David Bourget (Western Ontario)
David Chalmers (ANU, NYU)
Rafael De Clercq
Ezio Di Nucci
Jack Alan Reynolds
Learn more about PhilPapers
Inquiry 25 (3):361 – 364 (1982)
Contrary to Aubert's claim, my paper on election predictions does not seek to draw empirical conclusions from mathematical premisses alone. The empirical premiss, approximated by the continuity assumption, is that sufficiently small changes in the predicted vote will cause only small changes in the actual vote. The technical criticisms by ?fsti and ?sterberg of the reaction function are answered by specifying the function's domain. Other criticisms are also answered, and the reply concludes by placing the election prediction theorem in the context of other theorizing about human expectations and outguessing phenomena
|Keywords||No keywords specified (fix it)|
No categories specified
(categorize this paper)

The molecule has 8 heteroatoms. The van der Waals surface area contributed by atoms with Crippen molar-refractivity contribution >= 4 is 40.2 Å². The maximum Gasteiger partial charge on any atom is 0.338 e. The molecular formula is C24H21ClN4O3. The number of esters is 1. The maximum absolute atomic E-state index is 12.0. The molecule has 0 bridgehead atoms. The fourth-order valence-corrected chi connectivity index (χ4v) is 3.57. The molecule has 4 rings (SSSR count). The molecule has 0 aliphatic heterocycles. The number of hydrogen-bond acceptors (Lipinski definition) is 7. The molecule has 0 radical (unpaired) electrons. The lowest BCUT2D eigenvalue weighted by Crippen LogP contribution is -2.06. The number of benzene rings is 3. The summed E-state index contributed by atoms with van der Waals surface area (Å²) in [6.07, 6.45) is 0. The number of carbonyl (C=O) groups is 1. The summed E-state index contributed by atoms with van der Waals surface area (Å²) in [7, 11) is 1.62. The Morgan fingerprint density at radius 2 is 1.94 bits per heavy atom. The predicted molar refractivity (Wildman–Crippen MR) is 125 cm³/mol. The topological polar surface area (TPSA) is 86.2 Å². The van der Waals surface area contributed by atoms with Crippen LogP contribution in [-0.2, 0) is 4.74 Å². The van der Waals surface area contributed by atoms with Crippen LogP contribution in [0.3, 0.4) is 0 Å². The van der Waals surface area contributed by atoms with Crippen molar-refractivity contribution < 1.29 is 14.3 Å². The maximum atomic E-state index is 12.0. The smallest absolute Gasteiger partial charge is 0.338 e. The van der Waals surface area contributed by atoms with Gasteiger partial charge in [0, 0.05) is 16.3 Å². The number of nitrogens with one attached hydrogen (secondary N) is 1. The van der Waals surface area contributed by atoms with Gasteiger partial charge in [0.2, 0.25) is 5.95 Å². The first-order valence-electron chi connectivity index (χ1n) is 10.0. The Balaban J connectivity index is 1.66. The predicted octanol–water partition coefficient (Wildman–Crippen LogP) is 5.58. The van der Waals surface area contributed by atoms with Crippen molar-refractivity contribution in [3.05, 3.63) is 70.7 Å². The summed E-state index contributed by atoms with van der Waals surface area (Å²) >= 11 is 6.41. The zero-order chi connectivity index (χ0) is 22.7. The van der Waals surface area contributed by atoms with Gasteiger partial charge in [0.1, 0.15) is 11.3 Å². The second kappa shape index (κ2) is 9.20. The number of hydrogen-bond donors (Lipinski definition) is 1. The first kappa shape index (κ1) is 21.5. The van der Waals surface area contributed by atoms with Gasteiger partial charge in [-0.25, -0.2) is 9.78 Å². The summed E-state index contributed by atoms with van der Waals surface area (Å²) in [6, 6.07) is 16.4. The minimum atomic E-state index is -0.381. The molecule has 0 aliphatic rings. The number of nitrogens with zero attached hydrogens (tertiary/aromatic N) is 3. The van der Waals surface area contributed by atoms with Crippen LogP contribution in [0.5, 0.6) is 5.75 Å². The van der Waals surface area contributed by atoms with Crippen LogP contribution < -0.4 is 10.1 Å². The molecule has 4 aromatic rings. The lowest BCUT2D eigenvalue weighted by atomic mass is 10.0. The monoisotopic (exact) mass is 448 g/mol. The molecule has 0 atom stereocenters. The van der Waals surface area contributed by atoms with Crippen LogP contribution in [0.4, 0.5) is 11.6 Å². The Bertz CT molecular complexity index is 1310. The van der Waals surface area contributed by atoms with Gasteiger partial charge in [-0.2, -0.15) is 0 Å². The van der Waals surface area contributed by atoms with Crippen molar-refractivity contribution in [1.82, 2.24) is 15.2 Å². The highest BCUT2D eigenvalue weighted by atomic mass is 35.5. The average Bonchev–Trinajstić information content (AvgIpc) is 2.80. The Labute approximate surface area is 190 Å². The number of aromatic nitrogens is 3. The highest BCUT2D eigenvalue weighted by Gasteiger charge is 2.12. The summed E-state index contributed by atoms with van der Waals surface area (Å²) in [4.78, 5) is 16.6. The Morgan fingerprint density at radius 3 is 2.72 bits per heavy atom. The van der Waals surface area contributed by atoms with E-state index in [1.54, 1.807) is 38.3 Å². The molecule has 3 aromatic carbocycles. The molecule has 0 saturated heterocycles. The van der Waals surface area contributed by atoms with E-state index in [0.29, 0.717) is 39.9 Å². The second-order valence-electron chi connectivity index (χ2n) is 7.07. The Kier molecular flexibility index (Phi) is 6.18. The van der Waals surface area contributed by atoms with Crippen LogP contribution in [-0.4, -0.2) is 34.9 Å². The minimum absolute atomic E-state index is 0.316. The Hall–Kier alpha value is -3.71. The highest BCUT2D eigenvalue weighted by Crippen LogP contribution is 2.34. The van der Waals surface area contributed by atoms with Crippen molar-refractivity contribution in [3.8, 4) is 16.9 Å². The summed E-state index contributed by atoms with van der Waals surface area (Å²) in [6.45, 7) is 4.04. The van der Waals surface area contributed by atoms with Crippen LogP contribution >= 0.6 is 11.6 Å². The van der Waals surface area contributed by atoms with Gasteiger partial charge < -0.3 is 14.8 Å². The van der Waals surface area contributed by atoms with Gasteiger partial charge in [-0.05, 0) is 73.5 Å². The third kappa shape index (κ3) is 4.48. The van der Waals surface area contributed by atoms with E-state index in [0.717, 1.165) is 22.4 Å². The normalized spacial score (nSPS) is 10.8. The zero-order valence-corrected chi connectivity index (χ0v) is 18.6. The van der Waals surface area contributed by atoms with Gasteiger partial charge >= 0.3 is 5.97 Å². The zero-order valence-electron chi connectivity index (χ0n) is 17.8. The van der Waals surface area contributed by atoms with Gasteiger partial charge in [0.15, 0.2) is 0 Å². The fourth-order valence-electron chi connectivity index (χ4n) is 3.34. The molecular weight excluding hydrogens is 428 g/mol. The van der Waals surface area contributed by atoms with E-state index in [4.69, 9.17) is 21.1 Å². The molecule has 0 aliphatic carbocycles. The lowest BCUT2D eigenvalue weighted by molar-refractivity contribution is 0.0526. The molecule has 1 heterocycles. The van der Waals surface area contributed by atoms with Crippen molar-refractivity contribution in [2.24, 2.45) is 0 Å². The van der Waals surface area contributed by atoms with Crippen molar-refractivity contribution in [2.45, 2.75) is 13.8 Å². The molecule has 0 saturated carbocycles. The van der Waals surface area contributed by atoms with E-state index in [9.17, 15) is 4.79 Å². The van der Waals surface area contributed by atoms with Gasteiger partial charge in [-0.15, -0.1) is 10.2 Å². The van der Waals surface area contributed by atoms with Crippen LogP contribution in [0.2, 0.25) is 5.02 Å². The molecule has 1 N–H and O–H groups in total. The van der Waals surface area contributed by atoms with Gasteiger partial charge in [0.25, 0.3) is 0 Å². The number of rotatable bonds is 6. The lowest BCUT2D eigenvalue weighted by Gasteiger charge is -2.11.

Setup an account with your affiliations in order to access resources via your University's proxy server
Configure custom proxy (use this if your affiliation does not provide a proxy)
|Through your library|
References found in this work BETA
No references found.
Citations of this work BETA
Esther-Mirjam Sent (2001). Sent Simulating Simon Simulating Scientists. Studies in History and Philosophy of Science Part A 32 (3):479-500.
Similar books and articles
Nkeonye Otakpor (1988). "Election Tribunals, Election Petitions and Justice. Journal of Social Philosophy 19 (3):20-30.
Mark R. Klinger, Katherine L. Kerr & Mark E. Vande Kamp, The Self-Prophecy Effect: Increasing Voter Turnout by Vanity-Assisted Consciousness Raising.
Karl Egil Aubert (1982). The Role of Mathematics in the Exploration of Reality. Inquiry 25 (3):353 – 359.
Michael K. Miller, Guanchun Wang, Sanjeev R. Kulkarni & Daniel N. Osherson, Wishful Thinking and Social Inﬂuence in the 2008 U.S. Presidential Election.
Karl Egil Aubert (1983). Ii. Mathematical Modelling of Election Predictions: Comments to Simon 's Reply. Inquiry 26 (1):132 – 134.
Added to index2009-01-30
Total downloads10 ( #336,591 of 1,906,958 )
Recent downloads (6 months)1 ( #468,378 of 1,906,958 )
How can I increase my downloads?